We don't know where they've put him!
Easter Sunday – Year C
Sunday, April 4, 2010
Let us pray: God of joy and delight, open our hearts to receive the Good News of this day with wonder and trust, courage and commitment, hope and faith. May my words be full of the Good News that is yours to tell this Easter day! Amen.
Imagine, if you can, being with Mary Magdalene as she makes that sad, sorrowful walk to the tomb. She has been witness to all that has happened in the tumult of the previous days. She wasn't in the crowd yelling for his life, but there was nothing that her small voice could do to stop the fickle crowd from yelling it's murderous wishes. There was nothing she could do to convince the religious authorities – those hypocritical and hurtful leaders, that her friend Jesus was not a threat but a blessing. How could she find a soapbox to tell of the way that her relationship with God had been so deepened by the things she had learned and witnessed with Jesus? The pain of the past days was just too hard to bear. She and the other disciples had gathered together – as grieving people always do – taking comfort in the mere presence of being together. No one had much to say – the terror, the shock, the unbelievable trajectory in the way the events had unfolded had more or less left them speechless.
And then there was Peter, still feeling the pain deep in his heart, about how he had done exactly what he said he wouldn't do and deny that he had ever known Jesus. He sat off to one side all day, shaking his head or holding it in his hands – so disappointed in himself, but also wondering what might have happened if he had told those who asked that he indeed he did know Jesus and what were they going to do about it. Peter knew himself well enough to know that he would never do anything in half measure. If he was going to deny Jesus – he would do the full three times – just as Jesus had predicted, but if he had not, he knew that he would have been a feisty combatant, in whatever kind of verbal or physical conflict might have resulted. But no, he – fearless, feisty, impetuous Peter - had feared for something and that made him deny the loyalty that was otherwise so important to him.
They were a grieving, deeply sorrowful, shocked and speechless group of friends. A couple of them had gone to be with Jesus' mother Mary, as Jesus had asked with some of his final words. They weren't far off – a similar group of shoulders hunched, mere whispers of their former selves people - seemingly made smaller by all that had happened in the spectacle of the trial and execution.
And then Mary decided to make her way to the grave – the sun had not even come up yet, but she just had to go to the tomb – the cave that had been offered by Joseph of Arimathea – at least there was one respectable person in that group of religious hypocrites.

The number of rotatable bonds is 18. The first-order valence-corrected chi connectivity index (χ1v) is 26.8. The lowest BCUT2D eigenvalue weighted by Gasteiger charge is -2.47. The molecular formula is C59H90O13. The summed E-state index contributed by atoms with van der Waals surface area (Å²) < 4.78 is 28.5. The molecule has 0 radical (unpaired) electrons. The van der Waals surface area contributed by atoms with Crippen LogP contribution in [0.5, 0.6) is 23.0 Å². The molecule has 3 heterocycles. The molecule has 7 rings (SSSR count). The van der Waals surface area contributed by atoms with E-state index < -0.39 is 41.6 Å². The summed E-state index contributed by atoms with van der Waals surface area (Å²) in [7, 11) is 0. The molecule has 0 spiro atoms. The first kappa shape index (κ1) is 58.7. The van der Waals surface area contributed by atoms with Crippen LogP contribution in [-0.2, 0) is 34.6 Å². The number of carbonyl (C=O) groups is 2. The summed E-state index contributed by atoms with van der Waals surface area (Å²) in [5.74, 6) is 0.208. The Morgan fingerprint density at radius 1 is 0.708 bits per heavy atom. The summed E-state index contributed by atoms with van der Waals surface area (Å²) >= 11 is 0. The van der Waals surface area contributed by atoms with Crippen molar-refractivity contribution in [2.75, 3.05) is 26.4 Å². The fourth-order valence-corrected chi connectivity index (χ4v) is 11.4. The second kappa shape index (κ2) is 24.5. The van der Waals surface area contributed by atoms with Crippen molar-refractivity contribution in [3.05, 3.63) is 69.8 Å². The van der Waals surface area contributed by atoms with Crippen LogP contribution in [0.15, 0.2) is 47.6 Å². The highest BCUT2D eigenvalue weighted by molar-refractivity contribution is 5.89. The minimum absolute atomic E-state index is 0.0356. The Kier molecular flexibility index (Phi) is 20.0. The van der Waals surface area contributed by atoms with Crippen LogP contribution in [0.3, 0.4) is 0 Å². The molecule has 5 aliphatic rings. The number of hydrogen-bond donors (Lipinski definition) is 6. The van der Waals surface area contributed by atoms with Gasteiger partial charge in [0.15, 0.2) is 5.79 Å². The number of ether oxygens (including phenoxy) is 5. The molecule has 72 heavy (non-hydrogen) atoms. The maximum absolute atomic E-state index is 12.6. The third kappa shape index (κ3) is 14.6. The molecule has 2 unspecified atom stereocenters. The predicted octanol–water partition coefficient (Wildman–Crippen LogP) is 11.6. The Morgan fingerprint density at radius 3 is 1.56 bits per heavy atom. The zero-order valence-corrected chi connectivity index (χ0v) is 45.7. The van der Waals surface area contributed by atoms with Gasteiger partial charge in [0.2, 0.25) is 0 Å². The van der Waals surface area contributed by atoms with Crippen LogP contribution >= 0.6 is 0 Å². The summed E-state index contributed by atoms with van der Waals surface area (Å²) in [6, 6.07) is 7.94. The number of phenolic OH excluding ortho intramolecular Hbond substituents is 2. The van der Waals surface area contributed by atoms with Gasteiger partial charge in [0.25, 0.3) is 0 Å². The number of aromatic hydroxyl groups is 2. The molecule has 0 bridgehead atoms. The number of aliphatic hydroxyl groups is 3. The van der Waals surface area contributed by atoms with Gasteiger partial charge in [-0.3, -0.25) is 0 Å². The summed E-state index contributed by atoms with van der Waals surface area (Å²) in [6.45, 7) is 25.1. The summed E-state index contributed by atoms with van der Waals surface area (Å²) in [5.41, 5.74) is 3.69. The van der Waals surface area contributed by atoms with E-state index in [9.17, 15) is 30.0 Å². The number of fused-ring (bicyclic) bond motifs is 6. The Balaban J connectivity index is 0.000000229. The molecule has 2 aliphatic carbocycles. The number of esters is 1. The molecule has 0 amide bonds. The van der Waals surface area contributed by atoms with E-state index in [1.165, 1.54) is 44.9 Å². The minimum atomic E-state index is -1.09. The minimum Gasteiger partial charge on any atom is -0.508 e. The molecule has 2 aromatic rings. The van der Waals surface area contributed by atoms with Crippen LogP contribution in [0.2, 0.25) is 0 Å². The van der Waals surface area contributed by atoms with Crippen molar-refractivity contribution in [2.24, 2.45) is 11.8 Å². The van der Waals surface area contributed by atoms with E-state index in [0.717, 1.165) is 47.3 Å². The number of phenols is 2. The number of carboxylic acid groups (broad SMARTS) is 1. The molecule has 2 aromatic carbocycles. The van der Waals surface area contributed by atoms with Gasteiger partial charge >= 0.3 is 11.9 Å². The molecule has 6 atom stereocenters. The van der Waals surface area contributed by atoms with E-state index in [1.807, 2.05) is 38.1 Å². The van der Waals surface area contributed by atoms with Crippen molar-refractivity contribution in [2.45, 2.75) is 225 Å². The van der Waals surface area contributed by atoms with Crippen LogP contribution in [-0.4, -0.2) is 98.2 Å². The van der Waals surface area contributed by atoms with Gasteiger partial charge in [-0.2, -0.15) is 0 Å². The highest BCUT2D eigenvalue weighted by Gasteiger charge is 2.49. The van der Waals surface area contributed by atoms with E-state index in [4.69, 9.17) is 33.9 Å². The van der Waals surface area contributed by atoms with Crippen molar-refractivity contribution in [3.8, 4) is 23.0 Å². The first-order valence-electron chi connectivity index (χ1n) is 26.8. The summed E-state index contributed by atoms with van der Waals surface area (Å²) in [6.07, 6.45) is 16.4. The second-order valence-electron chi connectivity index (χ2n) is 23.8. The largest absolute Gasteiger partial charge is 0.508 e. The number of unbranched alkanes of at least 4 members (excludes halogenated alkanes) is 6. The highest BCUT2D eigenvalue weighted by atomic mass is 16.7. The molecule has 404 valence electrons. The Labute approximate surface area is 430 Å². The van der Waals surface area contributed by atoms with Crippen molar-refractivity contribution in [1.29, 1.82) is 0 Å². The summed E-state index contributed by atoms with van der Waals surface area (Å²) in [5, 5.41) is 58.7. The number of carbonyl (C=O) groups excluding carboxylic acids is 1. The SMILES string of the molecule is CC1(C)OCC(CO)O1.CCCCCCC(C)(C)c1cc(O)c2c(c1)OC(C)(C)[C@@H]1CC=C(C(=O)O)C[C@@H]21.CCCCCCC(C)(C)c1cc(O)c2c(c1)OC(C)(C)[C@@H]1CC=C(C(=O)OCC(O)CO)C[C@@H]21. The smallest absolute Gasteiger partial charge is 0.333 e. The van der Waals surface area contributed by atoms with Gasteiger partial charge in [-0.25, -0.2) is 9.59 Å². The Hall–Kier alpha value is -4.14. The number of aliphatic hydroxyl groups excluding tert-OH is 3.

It was like the final disgrace when she discovered that the tombstone had been rolled away. The cave was empty. Don't tell me they've gone even further than we could imagine, was the thought that passed through her minds. Death wasn't good enough for them. Now they've gone and done something to his body. They've taken him away and I don't know where they've put him, she cried in anguish, fear, alarm, and disgust, as she went running back to the huddled friends.
Well, we know it wasn't 'they' that took him. No, 'they' did not have the final word. It was no disgrace, it was triumph that took him. God's way prevailed.
And yet, the question raised by Mary's sad wonder is still a good one. Where is he? It's a question that lingers through the ages – stopping right here at our feet and hands. And of course that is the answer – our feet and hands. We have a hymn we sing that proclaims that we are the hands and feet of Christ – serving by grace each others need. Resurrection is about life. It's about living. It's about living the way God invites us to live. We are the body of Christ – the living incarnation of Jesus in the world. That's where he is. That's the blessing of resurrection. That's the good news of the Easter Story. That's the story that was little by little revealed to that sad, hunched over shoulders, group of people on that Easter day – and that's our story. It's not a story of long ago, it's a story of here and now. It stops here for a moment, and then when this Easter worship is finished it will walk right out of here and into the future – propelled by us – by our hands and feet – the hands of feet of Christ. Isn't that what was promised in our baptism, didn't we say just that a while ago when we celebrated with Tekerra her being part of this body of God's people – the body of Christ in the world. Where have they put him? In you, in me. That's the Christ. That's the resurrection. Alleluia. He is risen. Alleluia. Amen.